The attempt was made as a preliminary injunction attempt. This would mean that while the subsequent patent case was being tried (which can take up to 18 months) Samsung would not be able to sell many Galaxy products in its largest market.
This is obviously a huge initial win for Samsung. The case hasn’t yet begun, but an injunction now would harm its burgeoning Galaxy business in the U.S. significantly.
Judge Koh had previously stated that Samsung did infringe on Apple’s patents, although she said that Apple might have a problem proving that they were valid in the U.S.. “It is not clear that an injunction on Samsung’s accused devices,” said Koh in this ruling, “would prevent Apple from being irreparably harmed.”
In an earlier hearing, Koh seemed to be aware of the fact that the two devices were very similar in appearance. At one point, she held both tablets over her head and asked the lawyers from Samsung and Apple to tell her which one was which. Dan Levine, reporting for Reuters, said that it “took them a while to do so.”
She kept stating how similar the two tablets appeared with regards to thinness and sloping edges.
The technical patents that Apple is asserting in the case include U.S. Patent No. 7,479,949, a touch screen patent, U.S. Patent No. RE41,922 that patents the equipment and practices used for “providing translucent images on a computer display”, U.S. Patent No. 7,863,533, a patent that refers to a switch similar to the one that the iPhone uses for volume, U.S. Patent No, 7,789,697 and U.S. Patent N. 7,912,501 which refer to the way that Apple’s devices autodetect devices being plugged into a headset jack.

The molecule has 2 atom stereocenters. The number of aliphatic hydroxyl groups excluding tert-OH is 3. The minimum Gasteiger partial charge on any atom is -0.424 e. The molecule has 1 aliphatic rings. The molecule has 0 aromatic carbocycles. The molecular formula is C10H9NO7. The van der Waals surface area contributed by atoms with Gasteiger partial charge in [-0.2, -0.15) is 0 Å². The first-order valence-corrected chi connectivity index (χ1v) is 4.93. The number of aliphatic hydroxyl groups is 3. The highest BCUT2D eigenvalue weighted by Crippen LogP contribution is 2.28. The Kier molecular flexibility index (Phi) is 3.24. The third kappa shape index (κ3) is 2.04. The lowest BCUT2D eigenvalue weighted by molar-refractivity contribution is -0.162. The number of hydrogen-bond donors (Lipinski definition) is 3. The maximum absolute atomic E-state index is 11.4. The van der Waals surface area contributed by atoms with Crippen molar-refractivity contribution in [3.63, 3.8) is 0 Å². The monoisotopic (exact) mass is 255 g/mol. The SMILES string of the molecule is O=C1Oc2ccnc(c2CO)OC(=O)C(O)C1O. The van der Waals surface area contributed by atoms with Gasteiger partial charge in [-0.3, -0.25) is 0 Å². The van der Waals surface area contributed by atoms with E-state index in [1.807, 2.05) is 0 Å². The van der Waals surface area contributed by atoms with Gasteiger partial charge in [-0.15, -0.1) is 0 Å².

The legal back and forth between Apple and Samsung continues but the basics are that each company is matching the other move-for-move. Apple’s complaint with the ITC is a mirror of the complaint filed by Samsung to block the import of Apple’s iPhone and iPad.
So at this point Apple’s application for a motion for preliminary injunction against the sale of Samsung products like the Galaxy S 4G, Infuse 4G, Droid Charge and Galaxy Tab 10.1 until a patent infringement trial can be held is denied. The trial will still be held, however, so Samsung isn’t out of hot water yet.